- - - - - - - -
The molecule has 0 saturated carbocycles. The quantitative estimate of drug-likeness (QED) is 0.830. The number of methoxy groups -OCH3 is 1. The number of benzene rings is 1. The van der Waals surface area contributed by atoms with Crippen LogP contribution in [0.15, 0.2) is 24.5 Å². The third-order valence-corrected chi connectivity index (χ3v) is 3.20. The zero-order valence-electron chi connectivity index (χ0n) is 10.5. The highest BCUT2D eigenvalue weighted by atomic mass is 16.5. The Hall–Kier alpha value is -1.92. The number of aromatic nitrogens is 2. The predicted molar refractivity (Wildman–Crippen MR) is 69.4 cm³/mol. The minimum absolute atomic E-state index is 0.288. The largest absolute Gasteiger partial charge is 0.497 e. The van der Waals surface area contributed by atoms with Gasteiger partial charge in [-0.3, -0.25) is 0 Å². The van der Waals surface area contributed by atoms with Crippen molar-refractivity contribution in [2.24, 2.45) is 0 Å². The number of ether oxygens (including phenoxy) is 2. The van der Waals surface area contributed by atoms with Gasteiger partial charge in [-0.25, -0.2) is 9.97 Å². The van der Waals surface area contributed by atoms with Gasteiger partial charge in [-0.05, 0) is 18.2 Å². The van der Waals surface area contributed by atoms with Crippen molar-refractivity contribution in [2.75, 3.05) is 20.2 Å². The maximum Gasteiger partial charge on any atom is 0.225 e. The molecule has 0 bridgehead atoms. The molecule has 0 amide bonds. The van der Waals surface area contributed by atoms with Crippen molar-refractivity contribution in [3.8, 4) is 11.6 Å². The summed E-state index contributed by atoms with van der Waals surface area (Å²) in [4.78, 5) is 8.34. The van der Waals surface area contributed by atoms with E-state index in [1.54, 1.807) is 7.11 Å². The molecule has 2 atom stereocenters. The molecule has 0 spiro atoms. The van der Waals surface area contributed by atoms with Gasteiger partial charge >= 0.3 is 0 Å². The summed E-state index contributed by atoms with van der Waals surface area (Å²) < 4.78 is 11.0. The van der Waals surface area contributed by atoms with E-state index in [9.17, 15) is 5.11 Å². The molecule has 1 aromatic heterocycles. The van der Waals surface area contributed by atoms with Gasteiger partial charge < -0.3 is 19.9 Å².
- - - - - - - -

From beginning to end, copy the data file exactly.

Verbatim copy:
The molecule has 0 saturated carbocycles. The quantitative estimate of drug-likeness (QED) is 0.830. The number of methoxy groups -OCH3 is 1. The number of benzene rings is 1. The van der Waals surface area contributed by atoms with Crippen LogP contribution in [0.15, 0.2) is 24.5 Å². The third-order valence-corrected chi connectivity index (χ3v) is 3.20. The zero-order valence-electron chi connectivity index (χ0n) is 10.5. The highest BCUT2D eigenvalue weighted by atomic mass is 16.5. The Hall–Kier alpha value is -1.92. The number of aromatic nitrogens is 2. The predicted molar refractivity (Wildman–Crippen MR) is 69.4 cm³/mol. The minimum absolute atomic E-state index is 0.288. The largest absolute Gasteiger partial charge is 0.497 e. The van der Waals surface area contributed by atoms with Gasteiger partial charge in [-0.3, -0.25) is 0 Å². The van der Waals surface area contributed by atoms with Crippen molar-refractivity contribution in [2.24, 2.45) is 0 Å². The number of ether oxygens (including phenoxy) is 2. The van der Waals surface area contributed by atoms with Gasteiger partial charge in [-0.25, -0.2) is 9.97 Å². The van der Waals surface area contributed by atoms with Gasteiger partial charge in [-0.05, 0) is 18.2 Å². The van der Waals surface area contributed by atoms with Crippen molar-refractivity contribution in [2.75, 3.05) is 20.2 Å². The maximum Gasteiger partial charge on any atom is 0.225 e. The molecule has 0 bridgehead atoms. The molecule has 0 amide bonds. The van der Waals surface area contributed by atoms with Crippen molar-refractivity contribution in [3.8, 4) is 11.6 Å². The summed E-state index contributed by atoms with van der Waals surface area (Å²) in [4.78, 5) is 8.34. The van der Waals surface area contributed by atoms with E-state index in [1.54, 1.807) is 7.11 Å². The molecule has 2 atom stereocenters. The molecule has 0 spiro atoms. The van der Waals surface area contributed by atoms with Gasteiger partial charge >= 0.3 is 0 Å². The summed E-state index contributed by atoms with van der Waals surface area (Å²) < 4.78 is 11.0. The van der Waals surface area contributed by atoms with E-state index in [9.17, 15) is 5.11 Å². The molecule has 1 aromatic heterocycles. The van der Waals surface area contributed by atoms with Gasteiger partial charge < -0.3 is 19.9 Å².